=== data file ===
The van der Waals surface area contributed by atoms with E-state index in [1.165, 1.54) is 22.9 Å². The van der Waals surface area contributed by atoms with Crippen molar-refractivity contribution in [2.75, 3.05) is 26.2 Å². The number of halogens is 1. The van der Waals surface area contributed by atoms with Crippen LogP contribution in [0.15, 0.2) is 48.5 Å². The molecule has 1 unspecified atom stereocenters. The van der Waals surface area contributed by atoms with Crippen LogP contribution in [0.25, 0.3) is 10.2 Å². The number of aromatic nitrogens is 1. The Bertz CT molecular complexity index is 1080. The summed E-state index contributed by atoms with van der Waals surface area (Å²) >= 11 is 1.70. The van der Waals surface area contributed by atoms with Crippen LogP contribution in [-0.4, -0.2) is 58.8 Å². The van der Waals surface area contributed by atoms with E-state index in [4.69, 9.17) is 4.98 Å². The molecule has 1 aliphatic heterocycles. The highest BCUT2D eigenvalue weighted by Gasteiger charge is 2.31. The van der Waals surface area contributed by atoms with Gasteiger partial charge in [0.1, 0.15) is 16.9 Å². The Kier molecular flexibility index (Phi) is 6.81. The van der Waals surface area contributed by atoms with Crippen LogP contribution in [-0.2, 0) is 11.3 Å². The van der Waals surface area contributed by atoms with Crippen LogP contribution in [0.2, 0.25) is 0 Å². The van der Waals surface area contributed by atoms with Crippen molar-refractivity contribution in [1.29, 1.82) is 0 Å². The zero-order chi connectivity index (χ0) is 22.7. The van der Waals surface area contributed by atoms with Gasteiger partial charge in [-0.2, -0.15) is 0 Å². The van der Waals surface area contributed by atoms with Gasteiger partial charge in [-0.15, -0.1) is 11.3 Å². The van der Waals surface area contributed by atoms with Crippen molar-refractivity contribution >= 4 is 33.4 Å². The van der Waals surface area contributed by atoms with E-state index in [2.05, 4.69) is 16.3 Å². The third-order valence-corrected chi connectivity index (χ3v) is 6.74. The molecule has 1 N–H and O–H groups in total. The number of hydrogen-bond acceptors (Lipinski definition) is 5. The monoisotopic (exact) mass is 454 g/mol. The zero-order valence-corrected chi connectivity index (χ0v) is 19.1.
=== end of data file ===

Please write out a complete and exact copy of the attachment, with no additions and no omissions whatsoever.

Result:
The van der Waals surface area contributed by atoms with E-state index in [1.165, 1.54) is 22.9 Å². The van der Waals surface area contributed by atoms with Crippen molar-refractivity contribution in [2.75, 3.05) is 26.2 Å². The number of halogens is 1. The van der Waals surface area contributed by atoms with Crippen LogP contribution in [0.15, 0.2) is 48.5 Å². The molecule has 1 unspecified atom stereocenters. The van der Waals surface area contributed by atoms with Crippen LogP contribution in [0.25, 0.3) is 10.2 Å². The number of aromatic nitrogens is 1. The Bertz CT molecular complexity index is 1080. The summed E-state index contributed by atoms with van der Waals surface area (Å²) >= 11 is 1.70. The van der Waals surface area contributed by atoms with Crippen LogP contribution in [-0.4, -0.2) is 58.8 Å². The van der Waals surface area contributed by atoms with E-state index in [4.69, 9.17) is 4.98 Å². The molecule has 1 aliphatic heterocycles. The highest BCUT2D eigenvalue weighted by Gasteiger charge is 2.31. The van der Waals surface area contributed by atoms with Gasteiger partial charge in [0.1, 0.15) is 16.9 Å². The Kier molecular flexibility index (Phi) is 6.81. The van der Waals surface area contributed by atoms with Crippen LogP contribution in [-0.2, 0) is 11.3 Å². The van der Waals surface area contributed by atoms with Crippen LogP contribution in [0.2, 0.25) is 0 Å². The van der Waals surface area contributed by atoms with Crippen molar-refractivity contribution in [1.29, 1.82) is 0 Å². The zero-order chi connectivity index (χ0) is 22.7. The van der Waals surface area contributed by atoms with Gasteiger partial charge in [-0.2, -0.15) is 0 Å². The van der Waals surface area contributed by atoms with Gasteiger partial charge in [-0.15, -0.1) is 11.3 Å². The van der Waals surface area contributed by atoms with Crippen molar-refractivity contribution >= 4 is 33.4 Å². The van der Waals surface area contributed by atoms with E-state index in [2.05, 4.69) is 16.3 Å². The third-order valence-corrected chi connectivity index (χ3v) is 6.74. The molecule has 1 N–H and O–H groups in total. The number of hydrogen-bond acceptors (Lipinski definition) is 5. The monoisotopic (exact) mass is 454 g/mol. The zero-order valence-corrected chi connectivity index (χ0v) is 19.1.